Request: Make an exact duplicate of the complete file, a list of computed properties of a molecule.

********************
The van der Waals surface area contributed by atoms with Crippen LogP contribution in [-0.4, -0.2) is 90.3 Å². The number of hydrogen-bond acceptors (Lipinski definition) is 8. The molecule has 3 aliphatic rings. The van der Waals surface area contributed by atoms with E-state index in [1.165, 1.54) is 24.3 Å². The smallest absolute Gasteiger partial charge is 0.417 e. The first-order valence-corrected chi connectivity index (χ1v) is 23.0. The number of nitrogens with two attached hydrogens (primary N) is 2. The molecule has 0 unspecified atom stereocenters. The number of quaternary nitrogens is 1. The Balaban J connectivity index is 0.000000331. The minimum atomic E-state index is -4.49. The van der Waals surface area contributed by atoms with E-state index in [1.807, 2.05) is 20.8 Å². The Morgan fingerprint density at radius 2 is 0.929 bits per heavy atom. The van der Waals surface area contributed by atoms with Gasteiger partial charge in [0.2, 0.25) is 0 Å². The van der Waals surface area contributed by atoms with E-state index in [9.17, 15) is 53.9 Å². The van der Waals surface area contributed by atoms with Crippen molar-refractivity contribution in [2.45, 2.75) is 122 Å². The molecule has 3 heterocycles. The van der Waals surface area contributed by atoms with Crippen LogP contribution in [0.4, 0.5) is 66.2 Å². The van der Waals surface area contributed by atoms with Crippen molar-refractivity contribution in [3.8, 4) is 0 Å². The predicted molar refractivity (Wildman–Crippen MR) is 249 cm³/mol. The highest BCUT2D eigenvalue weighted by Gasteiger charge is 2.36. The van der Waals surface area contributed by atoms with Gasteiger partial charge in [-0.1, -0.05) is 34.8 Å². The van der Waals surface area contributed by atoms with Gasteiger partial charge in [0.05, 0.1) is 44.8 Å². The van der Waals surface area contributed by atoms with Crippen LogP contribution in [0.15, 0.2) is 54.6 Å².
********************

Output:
The van der Waals surface area contributed by atoms with Crippen LogP contribution in [-0.4, -0.2) is 90.3 Å². The number of hydrogen-bond acceptors (Lipinski definition) is 8. The molecule has 3 aliphatic rings. The van der Waals surface area contributed by atoms with E-state index in [1.165, 1.54) is 24.3 Å². The smallest absolute Gasteiger partial charge is 0.417 e. The first-order valence-corrected chi connectivity index (χ1v) is 23.0. The number of nitrogens with two attached hydrogens (primary N) is 2. The molecule has 0 unspecified atom stereocenters. The number of quaternary nitrogens is 1. The Balaban J connectivity index is 0.000000331. The minimum atomic E-state index is -4.49. The van der Waals surface area contributed by atoms with E-state index in [1.807, 2.05) is 20.8 Å². The Morgan fingerprint density at radius 2 is 0.929 bits per heavy atom. The van der Waals surface area contributed by atoms with Gasteiger partial charge in [0.2, 0.25) is 0 Å². The van der Waals surface area contributed by atoms with E-state index in [9.17, 15) is 53.9 Å². The van der Waals surface area contributed by atoms with Crippen molar-refractivity contribution in [2.45, 2.75) is 122 Å². The molecule has 3 heterocycles. The van der Waals surface area contributed by atoms with Crippen LogP contribution in [0.4, 0.5) is 66.2 Å². The van der Waals surface area contributed by atoms with Crippen molar-refractivity contribution in [3.8, 4) is 0 Å². The predicted molar refractivity (Wildman–Crippen MR) is 249 cm³/mol. The highest BCUT2D eigenvalue weighted by Gasteiger charge is 2.36. The van der Waals surface area contributed by atoms with Gasteiger partial charge in [-0.1, -0.05) is 34.8 Å². The van der Waals surface area contributed by atoms with Gasteiger partial charge in [0.05, 0.1) is 44.8 Å². The van der Waals surface area contributed by atoms with Crippen LogP contribution in [0.15, 0.2) is 54.6 Å².